A colleague and I were having a discussion today about cell phone use in class, especially during student presentations. We were of the same mindset that it’s especially rude to be texting while a peer is doing a presentation for a grade. It’s tough enough to be standing up in front of a room full of peers; it’s doubly or triply tough to do it when your peers are (apparently) more interested in a tiny electronic device in their hands than whoever is baring his/her heart and soul by doing a presentation. A great majority of student speakers I have worked with would prefer eye contact and other forms of engagement to the appearance of boredom by the audience. Wouldn’t you?
NOTE: I do have a different view of tweeting in class, if the students are distilling the presentation and sharing soundbites in 140-character segments so that others can also benefit from the presentation. At times, I even encourage tweeting in class.
This reminded me of a blog post I wrote on my Becoming Learner Centered blog a while back. Below is a cross-post of what I wrote in 2008. The sentiment remains the same here in 2010.
Like many educators, I have a short statement in my syllabi stating that I do not want my students to be spending time in class text messaging or surfing the web. But many of my students probably believe this is just because I want them focused on me instead of elsewhere. And that’s partially true.
Technology and the Problem of Divided Attention
In recent years the saturation of cell phones, text messaging, and laptops, combined with the broad availability of wireless in classrooms, has produced something I call the problem of divided attention. A March 25, 2007, article in the New York Times summarized recent studies of productivity in business settings. Researchers found that after responding to email or text messages, it took people more than 15 minutes to re- focus on the “serious mental tasks” they had been performing before the interruption. Other research has shown that when people attempt to perform two tasks at once (e.g., following what’s happening in class while checking text messages), the brain literally cannot do it. The brain has got to give up on one of the tasks in order to effectively accomplish the other. Hidden behind all the hype about multi-tasking, then, is this sad truth: it makes you slower and dumber. For this reason alone you should seek to avoid the problem of divided attention when you are in class. But there’s another reason, too: technology often causes us to lose our senses when it comes to norms of polite behavior and, as a result, perfectly lovely people become unbelievably rude.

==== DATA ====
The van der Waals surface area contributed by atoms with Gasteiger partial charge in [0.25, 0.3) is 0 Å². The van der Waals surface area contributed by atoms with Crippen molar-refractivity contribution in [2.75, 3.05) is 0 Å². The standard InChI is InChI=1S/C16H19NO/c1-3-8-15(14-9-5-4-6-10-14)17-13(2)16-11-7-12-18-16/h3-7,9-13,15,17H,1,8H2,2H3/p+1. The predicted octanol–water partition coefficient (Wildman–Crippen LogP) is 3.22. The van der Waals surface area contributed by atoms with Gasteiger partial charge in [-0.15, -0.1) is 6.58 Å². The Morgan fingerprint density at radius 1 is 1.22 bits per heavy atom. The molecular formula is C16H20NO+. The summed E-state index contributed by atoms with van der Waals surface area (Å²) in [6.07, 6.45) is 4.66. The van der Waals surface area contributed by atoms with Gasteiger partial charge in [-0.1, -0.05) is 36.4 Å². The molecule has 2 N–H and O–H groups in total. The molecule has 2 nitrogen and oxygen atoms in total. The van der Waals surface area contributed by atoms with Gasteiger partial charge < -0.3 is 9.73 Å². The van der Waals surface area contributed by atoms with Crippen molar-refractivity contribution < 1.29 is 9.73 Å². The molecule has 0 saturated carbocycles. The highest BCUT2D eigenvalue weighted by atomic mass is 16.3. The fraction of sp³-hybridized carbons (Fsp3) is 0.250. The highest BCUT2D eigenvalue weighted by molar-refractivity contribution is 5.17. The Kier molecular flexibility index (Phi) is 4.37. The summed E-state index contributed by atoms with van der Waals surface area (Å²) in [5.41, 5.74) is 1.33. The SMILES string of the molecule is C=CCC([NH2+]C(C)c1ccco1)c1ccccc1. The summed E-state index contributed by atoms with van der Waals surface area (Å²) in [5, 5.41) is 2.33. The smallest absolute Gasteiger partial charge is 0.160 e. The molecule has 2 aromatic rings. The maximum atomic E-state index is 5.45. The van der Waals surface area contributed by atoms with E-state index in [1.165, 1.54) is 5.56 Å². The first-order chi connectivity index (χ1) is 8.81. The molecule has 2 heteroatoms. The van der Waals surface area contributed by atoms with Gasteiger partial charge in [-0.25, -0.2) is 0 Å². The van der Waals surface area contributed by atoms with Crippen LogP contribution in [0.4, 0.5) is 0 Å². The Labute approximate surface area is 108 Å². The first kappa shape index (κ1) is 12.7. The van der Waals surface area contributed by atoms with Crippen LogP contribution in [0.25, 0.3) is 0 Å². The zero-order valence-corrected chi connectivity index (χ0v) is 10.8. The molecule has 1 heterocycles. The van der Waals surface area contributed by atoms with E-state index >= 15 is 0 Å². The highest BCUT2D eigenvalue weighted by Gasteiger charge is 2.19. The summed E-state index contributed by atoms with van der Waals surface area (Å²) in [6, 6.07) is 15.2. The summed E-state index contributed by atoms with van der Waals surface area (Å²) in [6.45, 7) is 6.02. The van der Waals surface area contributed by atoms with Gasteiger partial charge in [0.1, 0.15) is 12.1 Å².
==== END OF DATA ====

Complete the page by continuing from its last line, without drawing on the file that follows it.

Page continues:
For both these reasons, then, turn off your cellphones or set them on silent mode when you come to class; it is rude for our activities to be interrupted by a ringing cellphone. Similarly, text messaging will not be tolerated in class; any student found to be sending or checking text messages during class will be invited (quite publicly) to make a choice either to cease the texting or leave the classroom. You are welcome to bring your laptop to class and use it to take notes, access readings we’re discussing, and the like. You are not welcome to surf the web, check email, or otherwise perform non-class-related activities during class. Here’s my best advice: If you aren’t using it to perform a task specifically related to what we are doing in class at that very moment, put it away.
Thanks, Cara, for explaining why texting in class is not a good idea.
So, what are your thoughts about students texting while other students are giving presentations in class?